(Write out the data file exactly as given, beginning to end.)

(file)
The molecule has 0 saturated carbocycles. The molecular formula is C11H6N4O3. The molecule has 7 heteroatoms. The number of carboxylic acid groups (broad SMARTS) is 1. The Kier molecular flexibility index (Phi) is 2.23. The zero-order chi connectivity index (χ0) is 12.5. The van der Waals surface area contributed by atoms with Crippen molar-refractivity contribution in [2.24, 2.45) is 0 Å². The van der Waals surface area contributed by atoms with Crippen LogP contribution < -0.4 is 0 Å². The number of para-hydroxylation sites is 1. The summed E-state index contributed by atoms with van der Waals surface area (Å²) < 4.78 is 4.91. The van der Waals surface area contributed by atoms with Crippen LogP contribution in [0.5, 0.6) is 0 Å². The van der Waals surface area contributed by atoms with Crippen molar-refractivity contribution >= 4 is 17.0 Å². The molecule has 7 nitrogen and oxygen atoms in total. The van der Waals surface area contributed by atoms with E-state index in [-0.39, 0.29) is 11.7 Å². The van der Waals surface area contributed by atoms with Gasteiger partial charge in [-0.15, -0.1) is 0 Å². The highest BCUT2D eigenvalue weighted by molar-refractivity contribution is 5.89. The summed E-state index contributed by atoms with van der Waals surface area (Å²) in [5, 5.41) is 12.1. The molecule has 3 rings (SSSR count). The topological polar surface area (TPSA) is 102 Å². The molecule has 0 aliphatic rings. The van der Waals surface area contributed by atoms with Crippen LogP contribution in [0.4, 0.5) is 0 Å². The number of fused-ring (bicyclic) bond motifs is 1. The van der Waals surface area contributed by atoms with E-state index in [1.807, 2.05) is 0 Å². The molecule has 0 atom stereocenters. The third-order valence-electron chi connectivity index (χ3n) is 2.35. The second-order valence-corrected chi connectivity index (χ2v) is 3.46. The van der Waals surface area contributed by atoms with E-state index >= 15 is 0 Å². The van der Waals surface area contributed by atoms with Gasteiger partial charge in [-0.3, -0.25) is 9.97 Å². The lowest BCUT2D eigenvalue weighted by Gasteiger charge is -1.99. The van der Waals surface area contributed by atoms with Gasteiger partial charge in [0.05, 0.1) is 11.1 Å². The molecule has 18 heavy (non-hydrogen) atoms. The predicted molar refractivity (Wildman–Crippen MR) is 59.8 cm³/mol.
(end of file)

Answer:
The molecule has 0 saturated carbocycles. The molecular formula is C11H6N4O3. The molecule has 7 heteroatoms. The number of carboxylic acid groups (broad SMARTS) is 1. The Kier molecular flexibility index (Phi) is 2.23. The zero-order chi connectivity index (χ0) is 12.5. The van der Waals surface area contributed by atoms with Crippen molar-refractivity contribution in [2.24, 2.45) is 0 Å². The van der Waals surface area contributed by atoms with Crippen LogP contribution < -0.4 is 0 Å². The number of para-hydroxylation sites is 1. The summed E-state index contributed by atoms with van der Waals surface area (Å²) < 4.78 is 4.91. The van der Waals surface area contributed by atoms with Crippen LogP contribution in [0.5, 0.6) is 0 Å². The van der Waals surface area contributed by atoms with Crippen molar-refractivity contribution >= 4 is 17.0 Å². The molecule has 7 nitrogen and oxygen atoms in total. The van der Waals surface area contributed by atoms with E-state index in [-0.39, 0.29) is 11.7 Å². The van der Waals surface area contributed by atoms with Gasteiger partial charge in [-0.15, -0.1) is 0 Å². The highest BCUT2D eigenvalue weighted by molar-refractivity contribution is 5.89. The summed E-state index contributed by atoms with van der Waals surface area (Å²) in [5, 5.41) is 12.1. The molecule has 3 rings (SSSR count). The topological polar surface area (TPSA) is 102 Å². The molecule has 0 aliphatic rings. The van der Waals surface area contributed by atoms with Crippen LogP contribution in [0.4, 0.5) is 0 Å². The number of fused-ring (bicyclic) bond motifs is 1. The van der Waals surface area contributed by atoms with E-state index in [1.807, 2.05) is 0 Å². The molecule has 0 atom stereocenters. The third-order valence-electron chi connectivity index (χ3n) is 2.35. The second-order valence-corrected chi connectivity index (χ2v) is 3.46. The van der Waals surface area contributed by atoms with E-state index >= 15 is 0 Å². The van der Waals surface area contributed by atoms with Gasteiger partial charge in [-0.3, -0.25) is 9.97 Å². The lowest BCUT2D eigenvalue weighted by Gasteiger charge is -1.99. The van der Waals surface area contributed by atoms with Gasteiger partial charge in [0.05, 0.1) is 11.1 Å². The molecule has 18 heavy (non-hydrogen) atoms. The predicted molar refractivity (Wildman–Crippen MR) is 59.8 cm³/mol.